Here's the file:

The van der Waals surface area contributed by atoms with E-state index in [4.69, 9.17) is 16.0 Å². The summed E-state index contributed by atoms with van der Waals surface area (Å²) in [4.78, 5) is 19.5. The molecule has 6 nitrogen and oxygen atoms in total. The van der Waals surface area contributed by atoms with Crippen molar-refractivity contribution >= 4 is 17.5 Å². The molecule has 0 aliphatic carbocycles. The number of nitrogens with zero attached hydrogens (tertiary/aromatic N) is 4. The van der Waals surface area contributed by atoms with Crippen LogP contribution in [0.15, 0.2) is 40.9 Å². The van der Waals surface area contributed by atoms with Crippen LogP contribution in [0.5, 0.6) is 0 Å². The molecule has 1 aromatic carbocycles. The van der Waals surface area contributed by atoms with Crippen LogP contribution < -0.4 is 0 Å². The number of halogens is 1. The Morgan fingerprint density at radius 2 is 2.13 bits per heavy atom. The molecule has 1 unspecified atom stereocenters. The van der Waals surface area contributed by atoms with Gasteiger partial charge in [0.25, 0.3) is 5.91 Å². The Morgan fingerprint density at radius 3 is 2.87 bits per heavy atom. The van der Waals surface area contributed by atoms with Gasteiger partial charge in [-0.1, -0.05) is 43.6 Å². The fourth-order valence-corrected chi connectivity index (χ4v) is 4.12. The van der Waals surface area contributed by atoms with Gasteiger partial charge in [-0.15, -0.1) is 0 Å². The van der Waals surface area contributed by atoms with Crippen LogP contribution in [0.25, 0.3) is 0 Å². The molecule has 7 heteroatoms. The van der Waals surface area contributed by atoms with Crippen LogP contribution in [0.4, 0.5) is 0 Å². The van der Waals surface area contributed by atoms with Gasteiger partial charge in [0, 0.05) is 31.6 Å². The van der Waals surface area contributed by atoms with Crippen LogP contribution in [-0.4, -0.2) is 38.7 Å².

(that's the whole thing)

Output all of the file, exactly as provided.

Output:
The van der Waals surface area contributed by atoms with E-state index in [4.69, 9.17) is 16.0 Å². The summed E-state index contributed by atoms with van der Waals surface area (Å²) in [4.78, 5) is 19.5. The molecule has 6 nitrogen and oxygen atoms in total. The van der Waals surface area contributed by atoms with Crippen molar-refractivity contribution >= 4 is 17.5 Å². The molecule has 0 aliphatic carbocycles. The number of nitrogens with zero attached hydrogens (tertiary/aromatic N) is 4. The van der Waals surface area contributed by atoms with Crippen LogP contribution in [0.15, 0.2) is 40.9 Å². The van der Waals surface area contributed by atoms with Crippen LogP contribution in [0.5, 0.6) is 0 Å². The molecule has 1 aromatic carbocycles. The van der Waals surface area contributed by atoms with Crippen LogP contribution < -0.4 is 0 Å². The number of halogens is 1. The Morgan fingerprint density at radius 2 is 2.13 bits per heavy atom. The molecule has 1 unspecified atom stereocenters. The van der Waals surface area contributed by atoms with Gasteiger partial charge in [0.25, 0.3) is 5.91 Å². The Morgan fingerprint density at radius 3 is 2.87 bits per heavy atom. The van der Waals surface area contributed by atoms with Gasteiger partial charge in [-0.1, -0.05) is 43.6 Å². The fourth-order valence-corrected chi connectivity index (χ4v) is 4.12. The van der Waals surface area contributed by atoms with Gasteiger partial charge in [-0.15, -0.1) is 0 Å². The van der Waals surface area contributed by atoms with Crippen LogP contribution in [0.25, 0.3) is 0 Å². The molecule has 7 heteroatoms. The van der Waals surface area contributed by atoms with Crippen LogP contribution in [0.4, 0.5) is 0 Å². The van der Waals surface area contributed by atoms with Gasteiger partial charge in [0, 0.05) is 31.6 Å². The van der Waals surface area contributed by atoms with Crippen LogP contribution in [-0.4, -0.2) is 38.7 Å².